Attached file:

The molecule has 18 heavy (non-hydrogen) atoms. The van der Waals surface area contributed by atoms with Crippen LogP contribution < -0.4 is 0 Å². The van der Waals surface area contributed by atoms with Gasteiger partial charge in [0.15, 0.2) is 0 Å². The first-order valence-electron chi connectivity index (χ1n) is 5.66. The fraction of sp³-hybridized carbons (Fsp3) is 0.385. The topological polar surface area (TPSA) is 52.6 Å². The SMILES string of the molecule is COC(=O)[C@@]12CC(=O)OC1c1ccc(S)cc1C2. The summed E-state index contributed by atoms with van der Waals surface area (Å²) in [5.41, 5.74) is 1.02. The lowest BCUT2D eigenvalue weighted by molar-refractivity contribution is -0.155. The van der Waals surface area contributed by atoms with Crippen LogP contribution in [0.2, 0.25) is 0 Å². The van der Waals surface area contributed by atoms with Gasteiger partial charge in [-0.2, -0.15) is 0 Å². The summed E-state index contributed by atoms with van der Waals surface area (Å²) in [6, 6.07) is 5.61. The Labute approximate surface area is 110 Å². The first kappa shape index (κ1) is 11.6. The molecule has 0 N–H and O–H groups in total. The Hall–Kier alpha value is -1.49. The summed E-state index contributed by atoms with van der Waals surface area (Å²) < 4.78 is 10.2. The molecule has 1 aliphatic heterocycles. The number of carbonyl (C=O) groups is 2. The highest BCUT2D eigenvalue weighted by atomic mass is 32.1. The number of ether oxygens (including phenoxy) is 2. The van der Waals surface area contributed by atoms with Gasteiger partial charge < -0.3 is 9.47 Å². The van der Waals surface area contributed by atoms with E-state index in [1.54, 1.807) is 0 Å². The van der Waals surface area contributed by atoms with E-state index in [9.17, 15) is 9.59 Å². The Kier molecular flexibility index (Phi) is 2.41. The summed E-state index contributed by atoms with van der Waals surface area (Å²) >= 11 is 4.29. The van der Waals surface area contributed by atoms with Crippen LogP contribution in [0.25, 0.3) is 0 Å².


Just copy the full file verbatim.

The molecule has 18 heavy (non-hydrogen) atoms. The van der Waals surface area contributed by atoms with Crippen LogP contribution < -0.4 is 0 Å². The van der Waals surface area contributed by atoms with Gasteiger partial charge in [0.15, 0.2) is 0 Å². The first-order valence-electron chi connectivity index (χ1n) is 5.66. The fraction of sp³-hybridized carbons (Fsp3) is 0.385. The topological polar surface area (TPSA) is 52.6 Å². The SMILES string of the molecule is COC(=O)[C@@]12CC(=O)OC1c1ccc(S)cc1C2. The summed E-state index contributed by atoms with van der Waals surface area (Å²) in [5.41, 5.74) is 1.02. The lowest BCUT2D eigenvalue weighted by molar-refractivity contribution is -0.155. The van der Waals surface area contributed by atoms with Crippen LogP contribution in [0.2, 0.25) is 0 Å². The van der Waals surface area contributed by atoms with Gasteiger partial charge in [-0.2, -0.15) is 0 Å². The summed E-state index contributed by atoms with van der Waals surface area (Å²) in [6, 6.07) is 5.61. The Labute approximate surface area is 110 Å². The first kappa shape index (κ1) is 11.6. The molecule has 0 N–H and O–H groups in total. The Hall–Kier alpha value is -1.49. The summed E-state index contributed by atoms with van der Waals surface area (Å²) < 4.78 is 10.2. The molecule has 1 aliphatic heterocycles. The number of carbonyl (C=O) groups is 2. The highest BCUT2D eigenvalue weighted by atomic mass is 32.1. The number of ether oxygens (including phenoxy) is 2. The van der Waals surface area contributed by atoms with Gasteiger partial charge < -0.3 is 9.47 Å². The van der Waals surface area contributed by atoms with E-state index in [1.54, 1.807) is 0 Å². The van der Waals surface area contributed by atoms with E-state index in [9.17, 15) is 9.59 Å². The Kier molecular flexibility index (Phi) is 2.41. The summed E-state index contributed by atoms with van der Waals surface area (Å²) >= 11 is 4.29. The van der Waals surface area contributed by atoms with Crippen LogP contribution in [0.25, 0.3) is 0 Å².